Tag Archives: 2015 movie reviews

Movie Review: Crimson Peak

Guillermo del-Toro. I’m being perfectly honest when I say I have no idea who that is. When I say that, I don’t mean I don’t know who del-Toro is. I mean I don’t know who del-Toro is.

Guillermo has dabbled in so many genres in the realm of moving pictures that I’m unsure what significant impression he’s left on the industry, if any. I don’t consider myself an expert on del-Toro’s filmography, but I wonder if anyone truly is. He has played small behind-the-camera roles in some notable productions and has found himself accredited as a creative consultant more than a couple of times. He has seemingly fallen off the grid when it comes to the director’s chair, but when he decides to pursue a project, he does so full steam ahead. With Hellboy, Hellboy II: The Golden Army, Pacific Rim and now Crimson Peak, del-Toro directed and wrote the script. Coincidentally, that is the extent of knowledge I have regarding his filmography.

However, I have the luxury of having viewed the film that epitomizes del-Toro to the letter and that product is known as Pacific Rim. The hype for Pacific Rim during the summer of 2013 was mountainous. All of my friends were pumped. My brother and I were pumped and even Hollywood was on their heels. The Mexican director praised that Pacific Rim would blow our minds, we would be so in awe of what we were witnessing. Alas, that wasn’t the case. Pacific Rim was nothing more than a trend. It was hot and like a poor installment of a video game franchise, was forgotten and passed over in a matter of months.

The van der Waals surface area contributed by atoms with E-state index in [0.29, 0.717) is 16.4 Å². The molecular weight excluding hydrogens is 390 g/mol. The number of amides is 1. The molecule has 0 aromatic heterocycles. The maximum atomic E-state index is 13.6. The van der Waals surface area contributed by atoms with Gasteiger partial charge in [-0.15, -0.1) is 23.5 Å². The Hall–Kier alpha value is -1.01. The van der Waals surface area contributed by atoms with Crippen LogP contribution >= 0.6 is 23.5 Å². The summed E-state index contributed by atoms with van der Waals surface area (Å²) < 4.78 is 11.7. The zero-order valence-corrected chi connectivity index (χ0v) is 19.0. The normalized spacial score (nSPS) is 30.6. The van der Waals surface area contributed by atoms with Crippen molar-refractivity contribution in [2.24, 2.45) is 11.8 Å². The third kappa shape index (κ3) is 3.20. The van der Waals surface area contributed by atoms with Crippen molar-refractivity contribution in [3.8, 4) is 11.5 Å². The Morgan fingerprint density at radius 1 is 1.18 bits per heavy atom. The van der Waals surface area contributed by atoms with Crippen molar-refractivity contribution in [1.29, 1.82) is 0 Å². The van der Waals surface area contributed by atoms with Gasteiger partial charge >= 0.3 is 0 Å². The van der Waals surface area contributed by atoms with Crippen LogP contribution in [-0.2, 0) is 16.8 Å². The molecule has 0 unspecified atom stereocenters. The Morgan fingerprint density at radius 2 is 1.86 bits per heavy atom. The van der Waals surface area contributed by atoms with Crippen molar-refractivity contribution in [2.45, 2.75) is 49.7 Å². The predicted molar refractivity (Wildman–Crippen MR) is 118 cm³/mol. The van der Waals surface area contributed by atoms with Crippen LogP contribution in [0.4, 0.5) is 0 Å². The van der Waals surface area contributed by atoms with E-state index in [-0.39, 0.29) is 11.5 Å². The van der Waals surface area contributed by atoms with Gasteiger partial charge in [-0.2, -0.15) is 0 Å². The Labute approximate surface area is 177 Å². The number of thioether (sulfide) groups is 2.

Fast forward two years and del-Toro decides he wants to make another movie. Let me introduce you to Crimson Peak.

Crimson Peak provides the scenery that allows del-Toro to tinker and sketch a Gothic horror, a throwback to the traditions of the horror genre. In pre-production interviews, del-Toro said he wanted to make a modern installment in the fashion of horror classics such as The Omen, The Exorcist and The Shining. Before the 21st century, the artistry of film was limited in the visual department. What they couldn’t compose on the screen had to be conjured by the writer’s pen and director’s firm hand. I actually watched The Omen for the first time on Halloween a few weeks ago and while it wasn’t scary for me, it was clearly evident why the film has found itself a candidate for the Mount Rushmore of horror. Film in the glory days whipped up the idea of the film and spent hundreds of hours constructing the invisible.